Welcome to Superoceras, a blog about science and natural history, slightly biased towards paleontology and zoology, but inclusive of all sciences. Started in October of 2009, my goal is to communicate scientific knowledge (and the occasional piece of nonsense) in an informative and entertaining manner. Feel free to contact me with questions, comments, concerns, or criticism at superoceras(at)gmail(dot)com, and follow me on Twitter @Superoceras for all that and more in 140 characters or less!

Wednesday, November 02, 2011

SVP 2011 (Prologue): Paleontology in Paris

It may have taken most of the day to get here, but the girlfriend and I arrived at the hotel Paris in the late afternoon on Tuesday.  After settling in our room and hitting up the registration table, we set out to the Las Vegas strip to get our bearings.  I'm sad to report that our wanderings and the distractions of the city caused me to miss the media workshop that the SVP Media Liaison Committee sponsored.  But I'm happy to report that, almost immediately, we encountered our first dinosaur of the trip!

Fulica americana, the American coot, in front of a prominent Las Vegas casino and hotel.  I'm remiss to say that I had to travel all the way to Nevada to see my first coot in the "wild".
If you're still one of those people that doesn't accept that birds like the one above are in dinosaurs, perhaps you should have attended the talk by Jack Horner last night (which Brian Switek of Laelaps dissects over at Dinosaur Tracking).  He spoke about dinosaurs and the proofs of evolution, and while the talk was, as per his admission, meant for a more generalized public (as opposed to a room full of paleontologists), he still brought home some very important points.  Whether or not any paleontologist in the room is going to agree with one another on certain aspects of the science of paleontology (species designation, anagenesis v. cladogenesis, etc.), there is one thing that (most) do agree on: evolution.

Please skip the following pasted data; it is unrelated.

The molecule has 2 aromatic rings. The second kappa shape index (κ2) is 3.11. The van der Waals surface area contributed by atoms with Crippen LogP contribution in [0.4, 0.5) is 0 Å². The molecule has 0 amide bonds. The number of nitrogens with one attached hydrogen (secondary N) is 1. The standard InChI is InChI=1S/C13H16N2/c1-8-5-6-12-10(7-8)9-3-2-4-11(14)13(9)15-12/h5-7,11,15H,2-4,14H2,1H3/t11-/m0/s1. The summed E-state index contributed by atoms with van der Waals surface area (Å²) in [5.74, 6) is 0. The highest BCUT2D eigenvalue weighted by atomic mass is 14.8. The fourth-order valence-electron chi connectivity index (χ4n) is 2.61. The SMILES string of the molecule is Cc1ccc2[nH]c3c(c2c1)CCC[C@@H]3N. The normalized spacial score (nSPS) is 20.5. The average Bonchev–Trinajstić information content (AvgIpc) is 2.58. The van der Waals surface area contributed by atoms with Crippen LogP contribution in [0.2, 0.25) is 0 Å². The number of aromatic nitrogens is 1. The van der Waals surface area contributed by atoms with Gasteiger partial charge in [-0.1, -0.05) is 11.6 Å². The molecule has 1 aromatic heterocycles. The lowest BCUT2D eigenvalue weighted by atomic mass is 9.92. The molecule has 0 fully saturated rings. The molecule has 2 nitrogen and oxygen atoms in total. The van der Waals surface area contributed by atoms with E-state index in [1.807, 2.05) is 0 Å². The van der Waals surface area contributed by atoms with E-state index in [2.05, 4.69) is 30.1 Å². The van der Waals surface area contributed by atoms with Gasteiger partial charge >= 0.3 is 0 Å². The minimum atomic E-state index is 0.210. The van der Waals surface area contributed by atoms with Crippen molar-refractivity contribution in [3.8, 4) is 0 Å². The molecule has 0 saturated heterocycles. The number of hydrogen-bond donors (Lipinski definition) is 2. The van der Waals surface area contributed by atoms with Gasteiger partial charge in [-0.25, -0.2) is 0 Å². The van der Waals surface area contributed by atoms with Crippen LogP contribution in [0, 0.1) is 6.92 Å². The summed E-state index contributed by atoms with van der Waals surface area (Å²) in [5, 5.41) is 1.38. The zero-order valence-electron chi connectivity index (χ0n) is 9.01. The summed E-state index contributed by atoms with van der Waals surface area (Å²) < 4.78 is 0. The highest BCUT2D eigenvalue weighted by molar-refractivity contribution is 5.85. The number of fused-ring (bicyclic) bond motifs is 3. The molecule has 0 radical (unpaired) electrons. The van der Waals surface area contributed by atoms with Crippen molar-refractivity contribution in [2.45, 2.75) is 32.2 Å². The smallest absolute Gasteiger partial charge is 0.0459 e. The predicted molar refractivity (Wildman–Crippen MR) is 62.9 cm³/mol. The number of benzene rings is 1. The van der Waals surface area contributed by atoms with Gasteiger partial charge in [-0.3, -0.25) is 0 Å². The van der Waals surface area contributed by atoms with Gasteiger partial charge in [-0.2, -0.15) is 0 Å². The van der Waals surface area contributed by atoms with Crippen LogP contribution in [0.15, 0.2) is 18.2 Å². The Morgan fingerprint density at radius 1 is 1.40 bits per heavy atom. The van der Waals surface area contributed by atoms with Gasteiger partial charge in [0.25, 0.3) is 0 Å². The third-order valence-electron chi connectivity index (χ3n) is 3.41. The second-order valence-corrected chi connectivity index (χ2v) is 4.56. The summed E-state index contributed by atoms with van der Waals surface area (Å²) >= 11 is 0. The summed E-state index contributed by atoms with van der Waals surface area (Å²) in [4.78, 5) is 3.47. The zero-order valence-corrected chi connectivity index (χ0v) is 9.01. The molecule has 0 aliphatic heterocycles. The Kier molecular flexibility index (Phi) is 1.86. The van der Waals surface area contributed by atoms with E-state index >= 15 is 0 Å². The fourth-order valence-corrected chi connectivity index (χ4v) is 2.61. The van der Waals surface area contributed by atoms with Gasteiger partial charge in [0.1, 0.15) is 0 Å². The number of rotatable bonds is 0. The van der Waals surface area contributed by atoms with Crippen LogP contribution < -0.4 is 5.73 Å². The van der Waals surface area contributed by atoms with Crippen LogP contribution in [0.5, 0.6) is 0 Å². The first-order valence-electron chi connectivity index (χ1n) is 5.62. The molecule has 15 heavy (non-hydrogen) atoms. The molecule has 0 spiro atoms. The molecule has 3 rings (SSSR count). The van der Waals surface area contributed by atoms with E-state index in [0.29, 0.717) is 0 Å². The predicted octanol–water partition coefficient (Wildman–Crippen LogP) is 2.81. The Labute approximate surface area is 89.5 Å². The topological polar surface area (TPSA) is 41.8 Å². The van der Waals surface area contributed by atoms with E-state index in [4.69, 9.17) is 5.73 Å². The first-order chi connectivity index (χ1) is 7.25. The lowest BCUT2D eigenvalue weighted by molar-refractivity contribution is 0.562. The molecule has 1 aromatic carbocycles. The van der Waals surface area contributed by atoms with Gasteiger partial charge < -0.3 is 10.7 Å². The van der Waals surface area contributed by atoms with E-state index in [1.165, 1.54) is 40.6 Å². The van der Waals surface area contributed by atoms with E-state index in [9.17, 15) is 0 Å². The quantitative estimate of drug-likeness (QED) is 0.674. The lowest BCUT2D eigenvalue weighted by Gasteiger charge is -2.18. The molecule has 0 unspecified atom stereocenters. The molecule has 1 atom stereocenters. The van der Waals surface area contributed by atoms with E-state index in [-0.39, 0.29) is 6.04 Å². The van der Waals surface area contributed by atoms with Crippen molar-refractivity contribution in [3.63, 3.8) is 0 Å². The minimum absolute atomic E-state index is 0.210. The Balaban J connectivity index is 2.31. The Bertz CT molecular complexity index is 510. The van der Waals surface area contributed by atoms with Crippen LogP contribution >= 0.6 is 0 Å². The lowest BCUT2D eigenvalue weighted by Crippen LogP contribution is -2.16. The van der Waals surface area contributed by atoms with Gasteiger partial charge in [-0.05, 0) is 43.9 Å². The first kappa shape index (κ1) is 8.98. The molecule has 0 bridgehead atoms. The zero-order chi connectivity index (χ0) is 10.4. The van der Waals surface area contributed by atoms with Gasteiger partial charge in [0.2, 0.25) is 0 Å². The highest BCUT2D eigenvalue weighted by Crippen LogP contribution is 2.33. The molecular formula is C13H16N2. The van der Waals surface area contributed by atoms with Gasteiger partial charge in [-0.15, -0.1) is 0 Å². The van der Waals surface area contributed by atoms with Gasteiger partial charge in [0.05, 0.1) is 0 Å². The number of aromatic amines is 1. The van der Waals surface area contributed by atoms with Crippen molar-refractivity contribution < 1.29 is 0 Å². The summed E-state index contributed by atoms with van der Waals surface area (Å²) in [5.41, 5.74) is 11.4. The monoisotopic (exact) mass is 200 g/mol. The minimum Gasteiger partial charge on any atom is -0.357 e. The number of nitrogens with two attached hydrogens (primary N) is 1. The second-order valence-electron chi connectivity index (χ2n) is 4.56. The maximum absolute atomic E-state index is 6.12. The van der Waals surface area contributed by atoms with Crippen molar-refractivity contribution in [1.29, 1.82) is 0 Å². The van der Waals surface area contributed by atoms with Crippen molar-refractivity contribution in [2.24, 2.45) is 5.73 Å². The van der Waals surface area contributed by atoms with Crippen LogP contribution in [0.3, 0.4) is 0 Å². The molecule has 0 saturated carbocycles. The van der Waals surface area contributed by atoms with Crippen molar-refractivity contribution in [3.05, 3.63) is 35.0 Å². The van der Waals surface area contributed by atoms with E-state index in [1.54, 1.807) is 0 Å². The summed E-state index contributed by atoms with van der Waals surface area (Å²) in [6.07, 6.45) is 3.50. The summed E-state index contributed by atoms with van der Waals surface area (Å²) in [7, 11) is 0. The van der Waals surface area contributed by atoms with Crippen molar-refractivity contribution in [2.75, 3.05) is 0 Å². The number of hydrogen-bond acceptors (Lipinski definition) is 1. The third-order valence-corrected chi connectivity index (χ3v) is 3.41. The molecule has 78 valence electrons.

There is no argument over the idea that generation after generation, traits accumulate in a lineage of organisms, that over time, result in the "birth" of new organisms.  And we can see this idea proven in a number of ways.  Selective breeding of domesticated animals results in these very changes, over relatively short spans of time.  The presence of vestigial body parts shows that, at one point, an organisms ancestors must have had those body parts, and they were reduced over time with each generation. The rock record shows a real succession of living beings over massive spans of time.  Modern genetics allows us to learn things that the rock record never could.  We can now tell, with little doubt, how closely related living organisms are by looking at their genomes.  And maybe one day, we'll be able to do the same thing with extinct animals. So like it or not, the evidence for evolution is there.  And as Horner put it, if you can prove otherwise, you'll easily become the most famous person in the world, ever.  Good luck with that.

Stay tuned for more from SVP all week.  I managed to find the free Wi-Fi.  Huzzah!

Referenced Talks

Horner, J.  2011.  Dinosaurs and the proofs of evolution. Presented at the 71st Annual Meeting of the Society of Vertebrate Paleontology, Tuesday, 01 November, 2011, at 7:30PM.

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